Making God’s Will Second Nature

January 10, 2024

This verse describes the defense against sin that is provided by the word of God. By remembering the word of God and “treasuring” it in one’s heart, one is protected from sin. The consciousness of God’s word provides a corrective at a moment of weakness that could otherwise lead to sin.

Concealed and Protected

The Hebrew word here for “I treasure” is tzafanti. The verb root is Tz,F,N. This verb appears 32 times in the Bible. What does this word mean?

In other translations, the word tzafanti in our verse is translated as “store.” However, it does not mean “store” in the sense of collecting or gathering something. For example, this is not the verb used when describing the storing of grain or other possessions.

Based on the way this verb is used throughout the Bible we see that it has two related connotations:

  1. Something being concealed or hidden from view.
  2. Something being protected.

In other words, the meaning of this verb is not about storage, per se. Rather, it refers to hiding or protecting something. It is also important to note that this word is written in the past tense. A more accurate translation would be, “I stored Your word”, rather than “I store”.

Primary meaning: Hidden

The first use of this verb is in Exodus 2, just after the birth of Moses. Moses’ mother hid him so that he would not be drowned due to the decree of Pharaoh to kill all Israelite baby boys:

Similarly, when Joshua sent two spies to scout out Jericho before conquering it, they were concealed in a hiding place by Rahab so they would not be discovered:

In both these instances, the goal is to conceal and protect from harm.

In some verses where this verb is used, the connotation is only of concealment, not protection. For example:

To sum up, the word used in our verse for “store” implies something that is concealed from view. Often this word is used in the Bible to describe something or someone that is being protected. This makes sense, as concealing something from view is a common and effective way of protecting it.

In light of this precise understanding of the word tzafanti in our verse, it seems that this choice of word is puzzling. Does “In my heart I store Your word” mean that the word of God is concealed, hidden from view? That it is protected? What exactly is this verse teaching us?

God’s Word Becomes Second Nature

I would like to suggest that there is a powerful psychological lesson in this verse. The psalmist is not describing someone who remembers the word of God and therefore makes a conscious decision to hold back from sinning in a particular situation. In fact, this verse does not refer to consciously remembering anything. Rather, it describes a person who is so committed to the word of God that his awareness of God’s word is subconscious. It is concealed.

When ideas are repeated regularly and drilled into us, they become what we call “second nature.” The dictionary defines “second nature” as “an acquired, deeply ingrained habit or skill” (Merriam-Webster). When we react instinctively as a result of trained values and habits, rather than our natural base instincts, we have acquired a “second nature.” We are not consciously aware of the decision to behave the way we do because it has become instinct. In effect, the ideas or values that lead to this behavior are hidden from view. We are unaware of them at that moment. They are concealed.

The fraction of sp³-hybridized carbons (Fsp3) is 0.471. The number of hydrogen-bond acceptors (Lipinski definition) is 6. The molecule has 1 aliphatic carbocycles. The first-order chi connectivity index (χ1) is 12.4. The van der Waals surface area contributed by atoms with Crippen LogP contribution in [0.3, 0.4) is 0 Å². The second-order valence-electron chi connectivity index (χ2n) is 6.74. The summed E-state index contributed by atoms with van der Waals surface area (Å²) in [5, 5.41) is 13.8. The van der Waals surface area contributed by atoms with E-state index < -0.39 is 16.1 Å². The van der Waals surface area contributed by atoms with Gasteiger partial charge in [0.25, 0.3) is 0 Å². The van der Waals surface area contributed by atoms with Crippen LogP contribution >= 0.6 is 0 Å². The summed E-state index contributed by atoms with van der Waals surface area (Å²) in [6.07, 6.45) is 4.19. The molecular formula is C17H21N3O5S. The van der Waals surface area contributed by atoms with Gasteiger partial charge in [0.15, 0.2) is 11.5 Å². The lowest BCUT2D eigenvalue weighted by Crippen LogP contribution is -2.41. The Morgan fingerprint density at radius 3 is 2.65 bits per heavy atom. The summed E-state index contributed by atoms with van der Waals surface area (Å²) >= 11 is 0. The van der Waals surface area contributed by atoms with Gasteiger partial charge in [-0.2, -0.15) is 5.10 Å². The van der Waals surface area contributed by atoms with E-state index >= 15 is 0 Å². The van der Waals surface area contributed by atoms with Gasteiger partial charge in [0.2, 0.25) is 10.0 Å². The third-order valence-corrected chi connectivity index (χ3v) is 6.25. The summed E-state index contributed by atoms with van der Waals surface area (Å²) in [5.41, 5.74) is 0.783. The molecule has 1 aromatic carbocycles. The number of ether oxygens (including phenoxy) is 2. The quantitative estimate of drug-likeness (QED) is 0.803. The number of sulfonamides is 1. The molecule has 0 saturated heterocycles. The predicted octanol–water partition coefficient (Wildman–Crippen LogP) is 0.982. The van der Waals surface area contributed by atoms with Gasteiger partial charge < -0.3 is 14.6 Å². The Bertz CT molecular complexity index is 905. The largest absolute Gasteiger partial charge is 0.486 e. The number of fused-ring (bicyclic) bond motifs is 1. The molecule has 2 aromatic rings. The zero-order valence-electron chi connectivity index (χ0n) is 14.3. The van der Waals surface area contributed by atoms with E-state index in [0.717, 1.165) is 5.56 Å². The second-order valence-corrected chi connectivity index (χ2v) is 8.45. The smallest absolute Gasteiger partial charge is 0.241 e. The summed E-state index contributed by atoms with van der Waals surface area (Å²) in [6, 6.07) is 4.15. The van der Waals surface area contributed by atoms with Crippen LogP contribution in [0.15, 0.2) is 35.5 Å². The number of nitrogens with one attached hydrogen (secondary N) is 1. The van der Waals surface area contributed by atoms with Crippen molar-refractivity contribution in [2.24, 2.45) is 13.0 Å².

I mentioned that the verb tzafanti is written in the past tense. The psalmist is saying, “The work of educating and conditioning myself to the word of God was already done. This conditioning prepared me for the challenge of facing the enticements of sin.”

To sum up: In my heart I have stored Your word – I have conditioned myself through education and reinforcing the values that I have learned from Your word so that they have become hidden; they are second nature to me. My instincts have been transformed by Your word. This subconscious, second-nature awareness of Your word protects me from sin.

Regular study and reinforcement of the word of God transform our second-nature instincts. In this way, we align ourselves subconsciously with God’s will and His values. This is the greatest protection from sin.

This article was taken from Rabbi Pesach Wolicki’s new book, Verses for ZionVerses for Zion offers a profound exploration of devotional Bible teachings, intricately woven around the land, people, and God of Israel. Each page is a journey through history and faith, illuminating biblical narratives with insightful interpretations and spiritual wisdom. Click here to order your copy of Verses for Zion now.

Rabbi Pesach Wolicki

Rabbi Pesach Wolicki is the Executive Director of Israel365 Action and the author of Verses for Zion and Cup of Salvation: A Powerful Journey Through King David's Psalms of Praise. He is a frequent guest on Erick Stakelbeck's The Watchman and a regular contributor to Israel365news.com and The Jerusalem Post.

Rabbi Pesach Wolicki

Rabbi Pesach Wolicki is the Executive Director of Israel365 Action and the author of Verses for Zion and Cup of Salvation: A Powerful Journey Through King David's Psalms of Praise. He is a frequent guest on Erick Stakelbeck's The Watchman and a regular contributor to Israel365news.com and The Jerusalem Post.

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